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After spending the past two years vilifying Quebec in stump speeches across Alberta, it will take more than a few words of flattery from Mr. Kenney to erase the ill will he helped create.

CANDACE ELLIOTT/Reuters

Canadians witnessed something extraordinary this week: The premier-designate of Alberta delivered a large chunk of his election victory speech in French, and in a clear enough accent that did not require subtitles for francophones to understand.

Jason Kenney’s appeal to Quebeckers to help his hard-pressed province develop its resources was largely spun in the English-language media as a sign the premier-designate would favour diplomacy over confrontation as he seeks to revive the Energy East pipeline project. Yet, after spending the past two years vilifying Quebec in stump speeches across Alberta, portraying the province as the Canadian federation’s most ungrateful and hypocritical freeloader, it will take more than a few words of flattery from Mr. Kenney to erase the ill will he helped create.

Most Quebeckers get that Albertans are frustrated. But Mr. Kenney’s ugly characterization of their province, and his threat to hold a referendum to remove equalization from the Canadian Constitution, has only generated even greater antipathy toward the oil sands. Quebec’s political class is almost unanimous in condemning them as a planetary scourge.

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Even Quebec Premier François Legault – a populist, right-leaning politician who has a lot more in common with Mr. Kenney than he would ever admit – has been forced into pandering to his province’s media-savvy environmentalists.

In opposition, Mr. Legault was willing to approve Energy East provided Quebec received royalties on the pipeline that would have transported Alberta oil to the New Brunswick coast. But the backlash generated by his appointment of a lightweight environment minister after his October election forced a course correction on his part. The minister was replaced and, making his national debut at a December first ministers conference, Mr. Legault swiftly proceeded to insult Albertans by telling them that Quebeckers didn’t want their “dirty energy.”

Just as Mr. Kenney has stirred up resentment toward Quebec for his own political gain, Mr. Legault’s December comments were similarly transparent; the Quebec Premier aimed to build political capital at home. The danger is that each creates a monster he cannot control.

Mr. Legault has an uncanny knack for pouring salt on Albertans’ wounds. His summary dismissal of Mr. Kenney’s election-night overtures – insisting there was “no social licence” for a new oil pipeline through Quebec – only served to confirm the narrative that Mr. Kenney has constructed: It is selfish and hypocritical of Quebeckers to deny Albertans the ability to develop their resources all while collecting federal equalization payments that are disproportionately financed by tax revenues generated in Alberta; it must and will not stand.

“We will begin with the path of diplomacy,” Mr. Kenney said on Wednesday. “We hope that we don’t need to use more forceful measures to assert Alberta’s vital economic interests.”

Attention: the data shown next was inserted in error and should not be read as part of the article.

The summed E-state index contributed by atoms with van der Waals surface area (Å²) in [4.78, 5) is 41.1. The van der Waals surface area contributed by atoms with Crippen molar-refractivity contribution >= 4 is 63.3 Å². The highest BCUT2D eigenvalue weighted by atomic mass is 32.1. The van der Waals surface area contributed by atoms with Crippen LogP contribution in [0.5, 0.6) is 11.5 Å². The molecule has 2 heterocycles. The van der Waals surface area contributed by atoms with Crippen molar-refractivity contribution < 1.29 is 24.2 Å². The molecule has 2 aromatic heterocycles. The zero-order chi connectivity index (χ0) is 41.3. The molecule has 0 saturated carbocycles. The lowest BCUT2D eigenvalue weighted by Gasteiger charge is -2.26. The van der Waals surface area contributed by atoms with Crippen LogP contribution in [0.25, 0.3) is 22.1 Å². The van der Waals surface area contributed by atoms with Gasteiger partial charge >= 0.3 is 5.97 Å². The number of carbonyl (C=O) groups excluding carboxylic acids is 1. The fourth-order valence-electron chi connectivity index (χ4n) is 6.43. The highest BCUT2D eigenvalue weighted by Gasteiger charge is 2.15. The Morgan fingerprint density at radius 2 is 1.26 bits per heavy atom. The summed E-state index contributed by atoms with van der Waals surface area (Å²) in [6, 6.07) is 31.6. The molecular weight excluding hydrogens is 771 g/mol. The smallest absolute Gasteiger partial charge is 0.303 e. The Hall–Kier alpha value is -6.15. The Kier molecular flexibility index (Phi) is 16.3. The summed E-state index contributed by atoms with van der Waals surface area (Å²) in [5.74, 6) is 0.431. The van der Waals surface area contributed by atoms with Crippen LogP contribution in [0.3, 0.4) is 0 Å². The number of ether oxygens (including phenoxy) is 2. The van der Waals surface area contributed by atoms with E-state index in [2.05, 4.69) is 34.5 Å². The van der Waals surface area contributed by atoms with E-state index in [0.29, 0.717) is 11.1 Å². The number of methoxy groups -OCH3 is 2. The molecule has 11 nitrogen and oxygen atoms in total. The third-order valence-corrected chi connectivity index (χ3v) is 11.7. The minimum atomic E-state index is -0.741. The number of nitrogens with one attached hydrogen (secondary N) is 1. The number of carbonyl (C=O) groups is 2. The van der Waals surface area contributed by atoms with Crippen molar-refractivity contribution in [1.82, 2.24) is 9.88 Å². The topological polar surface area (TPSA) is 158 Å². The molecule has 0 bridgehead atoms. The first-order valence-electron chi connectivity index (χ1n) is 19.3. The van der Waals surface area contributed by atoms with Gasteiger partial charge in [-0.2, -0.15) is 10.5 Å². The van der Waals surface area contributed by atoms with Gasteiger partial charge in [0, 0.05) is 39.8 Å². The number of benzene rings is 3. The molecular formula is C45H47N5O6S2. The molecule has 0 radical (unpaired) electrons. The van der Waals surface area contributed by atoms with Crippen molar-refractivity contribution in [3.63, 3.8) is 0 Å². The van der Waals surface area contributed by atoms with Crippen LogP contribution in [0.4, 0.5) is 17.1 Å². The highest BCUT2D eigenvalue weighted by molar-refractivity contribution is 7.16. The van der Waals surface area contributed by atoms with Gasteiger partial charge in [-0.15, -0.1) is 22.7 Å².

Those, of course, are the fighting words Albertans had been waiting to hear. But it is never a good idea for a newly elected leader to create expectations he knows he cannot fulfill. Mr. Kenney could no doubt win a provincial referendum to end equalization. But the results of such a consultation would be rejected by the five equalization-receiving provinces (six, if you include Ontario, whose have-not status fluctuates) and Ottawa, making any reform of the program a non-starter. The whole exercise would also drive a wedge through the federal Conservative Party that Mr. Kenney perhaps hopes one day to lead. And it would expose Mr. Kenney’s own hypocrisy, since he was a key member of the previous federal government that devised the equalization formula, in part to win votes in Quebec.

If Mr. Kenney seems unclear about his own endgame, Mr. Legault is fuzzier still about his. A former sovereigntist who claims to have made his peace with Canada, the Quebec Premier has an entirely utilitarian notion of federalism. He knows francophone Quebeckers don’t want to relive the referendum traumas of yesteryear. He also knows they might some day change their minds. If Mr. Kenney continues to provoke them, that day may come sooner rather than later.

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Pressed this week to explain the “advantages of remaining within Canada,” Mr. Legault replied that “$13-billion in equalization payments [was] a good start.” He padded the list with “social programs” and “good hockey teams.” None of which sounded very patriotic, which is exactly how Mr. Legault wanted it to sound to the soft and hard nationalists in his base.

All this Quebec-bashing in Alberta and Alberta-bashing in Quebec is putting the country on a risky path. Alberta and British Columbia are too close and similar to one another to let any bad feelings between them fester. But the physical and cultural distances between Alberta and Quebec have the opposite effect; Mr. Kenney and Mr. Legault need to watch their steps.

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